When the SU collapsed, I thought "now we are entering the Golden Age". Nowadays, we are facing other problems, as daunting as the previous ones.

    And even if we would have really entered the Golden Age, one has to go to work every day and for most of us this transforms gold into lead.

    Georg

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  3. Je ne sais pas ce qui se passe, le texte est traduit "tout seul".... Comment je fais moi, pour perfectionner mon anglais?
    Toute une histoire ces pays et surtout ce mur anachronique (mais bon, d'autres sont en train d'en construire de nos jours)
    J'ai un ami allemand ici en Ariège qui était prof de français en Allemagne, retraité, il vit ici et il me raconte souvent comment il est né d'un côté de la frontière pour finalement être de nationalité allemande, alors déraciné pour déraciné, il aime mieux vivre ici.
    Sans vraiment de mauvais temps, pas d'internet toute la journée, passe une bonne soirée
    Un bisou amical.
    Viviane

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  4. Bonjour Viviane,

    J'étais encore sur ton blog, mais vraiment, c'est difficile. Comment faire pour simplement arriver à l'article le plus récent?

    L'autre blog, c'est vraiment toi??

    Quant à la traduction automatique, je ne sais pas ce qui se passe. Un bug intelligent, sans doute.

    Je n'ai pas compris l'histoire de l'Allemand qui est né "d'un côté de la frontière" : quelle frontière? Ce n'est pas les frontières qui déracinent mais les gens. Faudra expliquer cela un peu plus, si tu veux.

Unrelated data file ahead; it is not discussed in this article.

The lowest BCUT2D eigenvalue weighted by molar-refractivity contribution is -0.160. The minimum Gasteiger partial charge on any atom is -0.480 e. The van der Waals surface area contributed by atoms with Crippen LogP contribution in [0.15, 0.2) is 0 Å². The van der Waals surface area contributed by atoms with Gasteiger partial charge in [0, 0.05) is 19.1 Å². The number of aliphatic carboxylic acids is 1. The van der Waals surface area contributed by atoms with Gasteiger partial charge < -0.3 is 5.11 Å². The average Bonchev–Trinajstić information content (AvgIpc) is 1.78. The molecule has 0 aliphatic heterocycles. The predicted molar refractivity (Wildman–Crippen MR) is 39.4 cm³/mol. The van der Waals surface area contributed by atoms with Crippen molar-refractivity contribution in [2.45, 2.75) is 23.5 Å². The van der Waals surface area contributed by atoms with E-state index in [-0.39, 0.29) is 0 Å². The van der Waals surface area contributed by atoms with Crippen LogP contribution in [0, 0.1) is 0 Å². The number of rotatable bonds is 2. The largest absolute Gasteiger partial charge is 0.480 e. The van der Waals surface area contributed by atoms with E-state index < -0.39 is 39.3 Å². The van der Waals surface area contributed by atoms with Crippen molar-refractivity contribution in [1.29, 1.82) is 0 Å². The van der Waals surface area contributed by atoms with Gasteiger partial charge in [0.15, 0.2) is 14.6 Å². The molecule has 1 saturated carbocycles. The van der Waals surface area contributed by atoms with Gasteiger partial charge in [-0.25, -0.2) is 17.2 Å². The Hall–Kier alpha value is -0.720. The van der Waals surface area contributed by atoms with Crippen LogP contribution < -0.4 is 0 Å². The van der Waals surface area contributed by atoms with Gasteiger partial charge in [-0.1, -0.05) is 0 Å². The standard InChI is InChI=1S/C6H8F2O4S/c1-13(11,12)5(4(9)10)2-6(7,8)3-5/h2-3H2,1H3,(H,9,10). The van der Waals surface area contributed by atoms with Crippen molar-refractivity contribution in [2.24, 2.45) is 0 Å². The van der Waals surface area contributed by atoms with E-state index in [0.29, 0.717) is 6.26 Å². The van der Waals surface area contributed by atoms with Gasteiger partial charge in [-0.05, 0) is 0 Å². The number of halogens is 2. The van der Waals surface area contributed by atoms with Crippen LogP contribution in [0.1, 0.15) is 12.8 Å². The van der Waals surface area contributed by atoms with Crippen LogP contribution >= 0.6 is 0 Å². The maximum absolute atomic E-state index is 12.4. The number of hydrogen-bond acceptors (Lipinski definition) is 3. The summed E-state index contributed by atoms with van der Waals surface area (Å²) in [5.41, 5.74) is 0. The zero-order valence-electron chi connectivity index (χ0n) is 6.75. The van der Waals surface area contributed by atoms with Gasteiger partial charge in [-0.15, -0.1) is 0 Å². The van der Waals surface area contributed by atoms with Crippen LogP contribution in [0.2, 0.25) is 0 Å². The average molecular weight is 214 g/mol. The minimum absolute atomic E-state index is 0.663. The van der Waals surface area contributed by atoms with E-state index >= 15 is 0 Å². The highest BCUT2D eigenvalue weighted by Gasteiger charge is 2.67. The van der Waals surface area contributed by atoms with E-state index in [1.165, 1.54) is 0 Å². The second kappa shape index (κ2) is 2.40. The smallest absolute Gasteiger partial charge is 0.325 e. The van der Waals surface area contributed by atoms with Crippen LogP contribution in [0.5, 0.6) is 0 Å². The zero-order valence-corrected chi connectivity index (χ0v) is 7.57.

Un bisou miauleur (c'est les meilleurs)
    Georg

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  5. Hi Georg, just wanna wish you a beautiful x-mas-time and a great start in the new year!
    Greetings from cold germany, geisslein!!!

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  6. Bonne et heureuse année et bonne santé à toi et à tous ceux que tu aime ainsi qu'à ton blog et à tes lecteurs aussi.
    Continue de nous ouvrir l'esprit.
    embrasse Elisabeth pour nous.

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  7. salut Georg!!!
    Je crois que ton blog a un sacré bug!!!
    il traduit n'importe quoi, n'importe comment!!

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  8. Bonjour Vincent,

    Merci pour tes voeux et la même chose de ma part, mais multiplié par le facteur 1,5 car je suis modeste.

    Et d'accord, je donne qq bisous miauleurs à Elisabeth de ta part.

    Quant à la traduction automatique, tu as tout-à-fait raison, c'est un charabia incroyable. Les traducteurs humains ont encore de beaux jours devant eux.

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  9. Je te souhaite une bonne année pour toi et tous ceux que tu aimes, qu'elle apporte le bonheur, la joie et surtout la santé.
    Bise
    Viviane
    Tu auras peut-être 2 fois le même message, l'autre est parti je ne sais pas comment... ni où!

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  10. NO wonder someone said, "This too shall pass"! : )

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  11. It's folly to think that the Soviet Union is dead, other than in name. The CIS republics are still very dependent on a centralized government, where most of the power is. The difference is that Moscow doesn't supply the resources anymore. So, Moscow forms local alliances with parties that promise supplies to keep the people fed. And the people vote for those parties. It's a different type of politic, the same cast. Many CIS country leaders remain ex-Duma members.